How to install a glass block shower window
Updated January 27, 2019
When Jim called me he knew exactly what he wanted – which was a high privacy glass block window to replace a badly worn and chipped wood framed window in his shower. The product selection decision was not tough for Jim – the concern he had though was how to properly install this glass block shower window to have an installation which would last. Jim asked me 4 questions which are typical for people doing this type of project:
1. What do I need to remove from the existing opening (the window sashes, the frame or everything)?
2. How do I prepare the sides of the opening and secure the glass block window?
3. How do I trim the inside of the window?
4. How do I finish the outside?
In the article below I’ll dig deeper into Jim’s questions to make it easier for anyone to have a successful glass block shower window installation.
Question 1 – What do I need to remove from the existing opening (the window sashes, the frame or everything)?
My input for Jim is you should remove everything which is rotten, deteriorated or rusted. If the existing sashes or frames are not rotten or rusted at a minimum the sashes will need to be removed.
In the case of a shower window you also need to consider how the inside wall surrounds will be finished. In Jim’s case he is building a new tile shower so the interior wood trim around the old window had to be removed so the new tile can be finished back to the glass block window. (see the picture in question 4 to see how this is done).
Question 2 – How do I prepare the sides of the opening and secure the glass block window?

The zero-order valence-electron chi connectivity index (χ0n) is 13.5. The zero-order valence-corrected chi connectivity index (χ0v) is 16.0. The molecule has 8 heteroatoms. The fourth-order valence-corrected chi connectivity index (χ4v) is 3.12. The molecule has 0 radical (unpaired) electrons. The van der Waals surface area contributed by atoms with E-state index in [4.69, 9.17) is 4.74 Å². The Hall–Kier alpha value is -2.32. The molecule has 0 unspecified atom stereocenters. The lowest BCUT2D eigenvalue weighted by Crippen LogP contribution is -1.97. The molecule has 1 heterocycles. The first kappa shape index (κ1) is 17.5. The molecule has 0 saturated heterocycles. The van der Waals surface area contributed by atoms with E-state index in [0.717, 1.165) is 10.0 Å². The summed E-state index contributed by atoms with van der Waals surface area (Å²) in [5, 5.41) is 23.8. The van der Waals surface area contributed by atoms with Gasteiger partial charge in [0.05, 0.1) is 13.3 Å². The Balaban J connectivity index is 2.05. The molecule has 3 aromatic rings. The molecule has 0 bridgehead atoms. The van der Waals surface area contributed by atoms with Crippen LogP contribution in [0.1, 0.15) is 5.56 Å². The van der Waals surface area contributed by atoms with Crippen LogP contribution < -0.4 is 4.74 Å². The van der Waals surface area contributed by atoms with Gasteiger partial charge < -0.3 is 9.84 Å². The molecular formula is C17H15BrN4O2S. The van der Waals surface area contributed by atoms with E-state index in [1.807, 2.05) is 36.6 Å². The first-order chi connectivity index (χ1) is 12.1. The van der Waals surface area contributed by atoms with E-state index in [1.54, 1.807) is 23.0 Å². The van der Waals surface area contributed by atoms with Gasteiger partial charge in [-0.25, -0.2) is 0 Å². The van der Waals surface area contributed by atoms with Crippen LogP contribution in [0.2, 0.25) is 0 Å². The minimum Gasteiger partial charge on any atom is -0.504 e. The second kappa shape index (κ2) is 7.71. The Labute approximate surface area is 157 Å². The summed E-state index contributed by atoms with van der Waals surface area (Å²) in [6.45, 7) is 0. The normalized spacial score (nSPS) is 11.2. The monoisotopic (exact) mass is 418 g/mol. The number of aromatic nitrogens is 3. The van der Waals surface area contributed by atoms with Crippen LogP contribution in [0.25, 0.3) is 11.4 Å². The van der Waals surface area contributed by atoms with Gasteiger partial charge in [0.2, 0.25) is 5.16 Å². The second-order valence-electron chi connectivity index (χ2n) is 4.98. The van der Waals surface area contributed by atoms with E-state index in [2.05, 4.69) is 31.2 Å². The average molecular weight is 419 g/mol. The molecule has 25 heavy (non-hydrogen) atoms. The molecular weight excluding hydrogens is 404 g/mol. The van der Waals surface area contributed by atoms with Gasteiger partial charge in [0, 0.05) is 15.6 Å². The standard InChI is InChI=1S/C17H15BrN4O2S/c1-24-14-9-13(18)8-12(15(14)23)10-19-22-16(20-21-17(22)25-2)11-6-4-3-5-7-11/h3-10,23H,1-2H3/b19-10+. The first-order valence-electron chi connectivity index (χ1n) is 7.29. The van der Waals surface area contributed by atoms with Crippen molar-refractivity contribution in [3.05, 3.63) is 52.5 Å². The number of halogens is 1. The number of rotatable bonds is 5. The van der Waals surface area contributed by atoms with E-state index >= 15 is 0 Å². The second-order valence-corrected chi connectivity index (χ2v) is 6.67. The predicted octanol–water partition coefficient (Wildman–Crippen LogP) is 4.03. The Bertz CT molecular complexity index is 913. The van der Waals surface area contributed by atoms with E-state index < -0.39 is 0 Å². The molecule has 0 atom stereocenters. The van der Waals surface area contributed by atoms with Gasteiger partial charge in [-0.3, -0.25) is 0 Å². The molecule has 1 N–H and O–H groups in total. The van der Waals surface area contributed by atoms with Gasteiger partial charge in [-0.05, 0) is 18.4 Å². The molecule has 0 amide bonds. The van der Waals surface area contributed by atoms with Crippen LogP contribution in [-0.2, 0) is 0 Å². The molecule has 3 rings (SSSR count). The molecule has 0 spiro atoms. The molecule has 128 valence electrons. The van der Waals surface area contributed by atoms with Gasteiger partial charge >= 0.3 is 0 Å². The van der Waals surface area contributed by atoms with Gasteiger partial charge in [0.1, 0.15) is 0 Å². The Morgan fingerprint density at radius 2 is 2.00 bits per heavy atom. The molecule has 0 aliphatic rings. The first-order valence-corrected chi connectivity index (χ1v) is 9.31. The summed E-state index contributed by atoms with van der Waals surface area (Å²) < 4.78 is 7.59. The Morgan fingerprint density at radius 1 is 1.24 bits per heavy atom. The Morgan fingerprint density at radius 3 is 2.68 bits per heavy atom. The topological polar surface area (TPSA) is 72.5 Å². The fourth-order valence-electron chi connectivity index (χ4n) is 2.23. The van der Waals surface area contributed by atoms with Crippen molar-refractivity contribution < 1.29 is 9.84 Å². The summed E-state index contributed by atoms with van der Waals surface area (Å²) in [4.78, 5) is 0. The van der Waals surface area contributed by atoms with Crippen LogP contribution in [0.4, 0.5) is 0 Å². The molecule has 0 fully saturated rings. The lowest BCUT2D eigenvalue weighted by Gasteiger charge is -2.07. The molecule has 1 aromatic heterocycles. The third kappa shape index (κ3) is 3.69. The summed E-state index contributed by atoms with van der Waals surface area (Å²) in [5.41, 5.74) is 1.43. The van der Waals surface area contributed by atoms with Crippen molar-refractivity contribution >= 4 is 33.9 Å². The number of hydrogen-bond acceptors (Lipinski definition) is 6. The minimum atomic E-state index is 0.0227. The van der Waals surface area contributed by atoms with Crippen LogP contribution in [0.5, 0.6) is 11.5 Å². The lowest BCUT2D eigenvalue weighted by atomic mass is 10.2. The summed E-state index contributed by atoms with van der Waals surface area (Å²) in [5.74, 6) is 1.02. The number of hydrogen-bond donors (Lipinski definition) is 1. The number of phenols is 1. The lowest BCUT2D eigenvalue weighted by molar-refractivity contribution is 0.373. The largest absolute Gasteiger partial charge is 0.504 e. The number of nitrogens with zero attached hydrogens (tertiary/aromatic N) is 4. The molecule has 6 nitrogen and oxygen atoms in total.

Since Jim is building a tile shower I recommended to use cement board (or a waterproof extruded polystyrene wall board) to line the opening so the glass blocks can be mortared or grouted inside the space. Jim was using grout free shower wall panels I could also have recommended the window be secured into the rough wood opening with a spray foam insulation and then return the shower panels back to the glass blocks.
Question 3 – How do I trim the inside of the window?
With this tile installation the best approach is to use bullnose tiles to go from the shower wall surface back to the block window. Where the tile meets the glass blocks a bead of clear glass block silicone should be used.
Question 4 – How do I finish the outside?
Since this home’s exterior is constructed with wood framing and vinyl siding I recommended to bend aluminum coil stock and “cap” the opening on the exterior to meet the glass block window. Once again a bead of silicone is used where the coil stock meets the blocks (note – if the outside was masonry construction I would have advised Jim to add a more joint around the window to secure it to the brickwork).
The reality is for this glass block shower window (or any home improvement project) the devil – and the future success- of the installation is getting the details right.
If you have any questions or insights to offer about glass block shower windows feel to comment or call the number below.